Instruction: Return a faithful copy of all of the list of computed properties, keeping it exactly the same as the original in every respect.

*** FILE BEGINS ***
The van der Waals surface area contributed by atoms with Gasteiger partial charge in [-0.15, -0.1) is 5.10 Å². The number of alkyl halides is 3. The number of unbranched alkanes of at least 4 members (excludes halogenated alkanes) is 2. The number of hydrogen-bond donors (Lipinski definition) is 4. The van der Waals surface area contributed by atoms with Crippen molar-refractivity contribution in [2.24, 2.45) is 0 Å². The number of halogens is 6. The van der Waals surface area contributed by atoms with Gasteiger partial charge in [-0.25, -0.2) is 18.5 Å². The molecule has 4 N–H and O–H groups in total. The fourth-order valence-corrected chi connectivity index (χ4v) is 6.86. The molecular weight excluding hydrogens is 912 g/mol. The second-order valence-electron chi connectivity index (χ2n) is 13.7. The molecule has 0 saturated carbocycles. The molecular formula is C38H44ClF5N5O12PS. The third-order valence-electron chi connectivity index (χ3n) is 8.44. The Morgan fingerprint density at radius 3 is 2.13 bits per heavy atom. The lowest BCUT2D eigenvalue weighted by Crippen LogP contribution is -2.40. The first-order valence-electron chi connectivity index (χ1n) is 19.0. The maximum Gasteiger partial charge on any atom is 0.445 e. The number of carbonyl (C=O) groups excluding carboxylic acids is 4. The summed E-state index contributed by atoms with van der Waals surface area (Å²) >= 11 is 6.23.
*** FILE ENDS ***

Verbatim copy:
The van der Waals surface area contributed by atoms with Gasteiger partial charge in [-0.15, -0.1) is 5.10 Å². The number of alkyl halides is 3. The number of unbranched alkanes of at least 4 members (excludes halogenated alkanes) is 2. The number of hydrogen-bond donors (Lipinski definition) is 4. The van der Waals surface area contributed by atoms with Crippen molar-refractivity contribution in [2.24, 2.45) is 0 Å². The number of halogens is 6. The van der Waals surface area contributed by atoms with Gasteiger partial charge in [-0.25, -0.2) is 18.5 Å². The molecule has 4 N–H and O–H groups in total. The fourth-order valence-corrected chi connectivity index (χ4v) is 6.86. The molecular weight excluding hydrogens is 912 g/mol. The second-order valence-electron chi connectivity index (χ2n) is 13.7. The molecule has 0 saturated carbocycles. The molecular formula is C38H44ClF5N5O12PS. The third-order valence-electron chi connectivity index (χ3n) is 8.44. The Morgan fingerprint density at radius 3 is 2.13 bits per heavy atom. The lowest BCUT2D eigenvalue weighted by Crippen LogP contribution is -2.40. The first-order valence-electron chi connectivity index (χ1n) is 19.0. The maximum Gasteiger partial charge on any atom is 0.445 e. The number of carbonyl (C=O) groups excluding carboxylic acids is 4. The summed E-state index contributed by atoms with van der Waals surface area (Å²) >= 11 is 6.23.